gradually correct so long as there is no mechanical impairment
to the eyes.
Excess fire expresses as heat, impulsiveness,
and temper. It hides in the liver where it damages liver function
and blood chemistry. It is generally acidic and is therefore neutralized
by alkaloidal herbs: leafy green vegetables and bitter herbs. Over
a period of several months, all the symptoms of toxic fire and
repressed fire are cleared, and the temperament becomes less turbulent
and more focused.
Interestingly, these same herbs well
for water also. They relieve congestion and drowsiness, but not
coldness. Only heat relieves cold and only pungent (spicy) and
sour foods are hot enough to relieve cold. We all know that if
you consume a very spicy curry soup, your sinuses will run, but
you never think you have an infection or a cold because you know
it's the spices. Likewise, we know that cold hands and feet might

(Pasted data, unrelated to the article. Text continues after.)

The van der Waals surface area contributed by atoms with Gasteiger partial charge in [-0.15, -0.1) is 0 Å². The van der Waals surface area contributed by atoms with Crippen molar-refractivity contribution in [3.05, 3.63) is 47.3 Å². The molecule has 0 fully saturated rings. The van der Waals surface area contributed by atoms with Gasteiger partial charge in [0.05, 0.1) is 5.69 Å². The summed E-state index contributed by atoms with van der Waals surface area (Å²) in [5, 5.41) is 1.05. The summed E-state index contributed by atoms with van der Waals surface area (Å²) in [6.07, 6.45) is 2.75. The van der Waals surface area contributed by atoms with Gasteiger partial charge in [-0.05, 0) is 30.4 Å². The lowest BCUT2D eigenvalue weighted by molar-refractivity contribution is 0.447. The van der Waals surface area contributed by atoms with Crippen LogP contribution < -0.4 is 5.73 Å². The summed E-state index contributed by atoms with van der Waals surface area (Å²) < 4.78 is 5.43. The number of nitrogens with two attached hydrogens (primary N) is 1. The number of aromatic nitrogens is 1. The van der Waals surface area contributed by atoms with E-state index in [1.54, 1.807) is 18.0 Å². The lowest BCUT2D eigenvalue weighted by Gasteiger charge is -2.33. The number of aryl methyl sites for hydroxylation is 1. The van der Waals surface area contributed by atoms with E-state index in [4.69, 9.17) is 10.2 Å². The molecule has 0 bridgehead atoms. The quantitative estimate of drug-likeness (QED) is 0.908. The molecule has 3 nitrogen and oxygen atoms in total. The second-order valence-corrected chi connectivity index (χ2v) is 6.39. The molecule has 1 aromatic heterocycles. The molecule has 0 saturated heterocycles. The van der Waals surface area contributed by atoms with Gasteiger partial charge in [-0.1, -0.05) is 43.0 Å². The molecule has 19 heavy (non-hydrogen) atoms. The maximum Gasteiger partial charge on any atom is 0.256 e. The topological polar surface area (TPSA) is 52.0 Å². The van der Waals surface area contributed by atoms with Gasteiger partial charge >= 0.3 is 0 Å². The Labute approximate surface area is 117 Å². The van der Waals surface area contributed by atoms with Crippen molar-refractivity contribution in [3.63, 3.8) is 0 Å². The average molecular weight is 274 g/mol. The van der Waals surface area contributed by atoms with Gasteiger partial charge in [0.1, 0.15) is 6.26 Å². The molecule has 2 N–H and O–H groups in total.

be relieved by a glass of wine (sour - acid) so we really do know
that the energetics work, but we simply have to become familiar
with the actions of all the different foods.
In the months ahead, I'll keep posting
more on each of the elements and the foods that stimulate or pacify
the elements. In time, you will realize that you can completely
avoid indigestion through proper use of spices and you can even
overcome most forms of infertility through diet. You can correct
for immune deficiency and even forgetfulness with diet and herbs.
It's just a question of knowing what to eat and when . . . and
what to take and when!
by Ingrid Naiman 2004